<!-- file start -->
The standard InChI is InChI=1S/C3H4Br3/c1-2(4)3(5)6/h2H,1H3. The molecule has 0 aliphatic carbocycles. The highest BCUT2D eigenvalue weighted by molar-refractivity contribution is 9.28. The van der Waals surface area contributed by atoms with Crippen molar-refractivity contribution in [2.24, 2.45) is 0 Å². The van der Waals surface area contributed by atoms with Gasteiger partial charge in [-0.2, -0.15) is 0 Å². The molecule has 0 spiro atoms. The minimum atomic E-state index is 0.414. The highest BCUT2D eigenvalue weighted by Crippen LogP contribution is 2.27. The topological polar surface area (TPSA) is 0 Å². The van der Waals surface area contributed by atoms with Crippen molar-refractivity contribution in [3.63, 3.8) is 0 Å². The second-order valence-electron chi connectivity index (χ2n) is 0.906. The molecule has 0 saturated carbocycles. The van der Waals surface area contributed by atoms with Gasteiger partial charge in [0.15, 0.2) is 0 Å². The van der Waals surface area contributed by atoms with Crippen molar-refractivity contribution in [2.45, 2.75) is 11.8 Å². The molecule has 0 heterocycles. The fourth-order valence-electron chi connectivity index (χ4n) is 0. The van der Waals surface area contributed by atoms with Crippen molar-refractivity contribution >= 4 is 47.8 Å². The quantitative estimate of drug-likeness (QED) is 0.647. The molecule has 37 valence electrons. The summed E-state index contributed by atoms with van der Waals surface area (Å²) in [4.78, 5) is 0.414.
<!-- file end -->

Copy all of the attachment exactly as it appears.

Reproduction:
The standard InChI is InChI=1S/C3H4Br3/c1-2(4)3(5)6/h2H,1H3. The molecule has 0 aliphatic carbocycles. The highest BCUT2D eigenvalue weighted by molar-refractivity contribution is 9.28. The van der Waals surface area contributed by atoms with Crippen molar-refractivity contribution in [2.24, 2.45) is 0 Å². The van der Waals surface area contributed by atoms with Gasteiger partial charge in [-0.2, -0.15) is 0 Å². The molecule has 0 spiro atoms. The minimum atomic E-state index is 0.414. The highest BCUT2D eigenvalue weighted by Crippen LogP contribution is 2.27. The topological polar surface area (TPSA) is 0 Å². The van der Waals surface area contributed by atoms with Crippen molar-refractivity contribution in [3.63, 3.8) is 0 Å². The second-order valence-electron chi connectivity index (χ2n) is 0.906. The molecule has 0 saturated carbocycles. The van der Waals surface area contributed by atoms with Gasteiger partial charge in [0.15, 0.2) is 0 Å². The van der Waals surface area contributed by atoms with Crippen molar-refractivity contribution in [2.45, 2.75) is 11.8 Å². The molecule has 0 heterocycles. The fourth-order valence-electron chi connectivity index (χ4n) is 0. The van der Waals surface area contributed by atoms with Crippen molar-refractivity contribution >= 4 is 47.8 Å². The quantitative estimate of drug-likeness (QED) is 0.647. The molecule has 37 valence electrons. The summed E-state index contributed by atoms with van der Waals surface area (Å²) in [4.78, 5) is 0.414.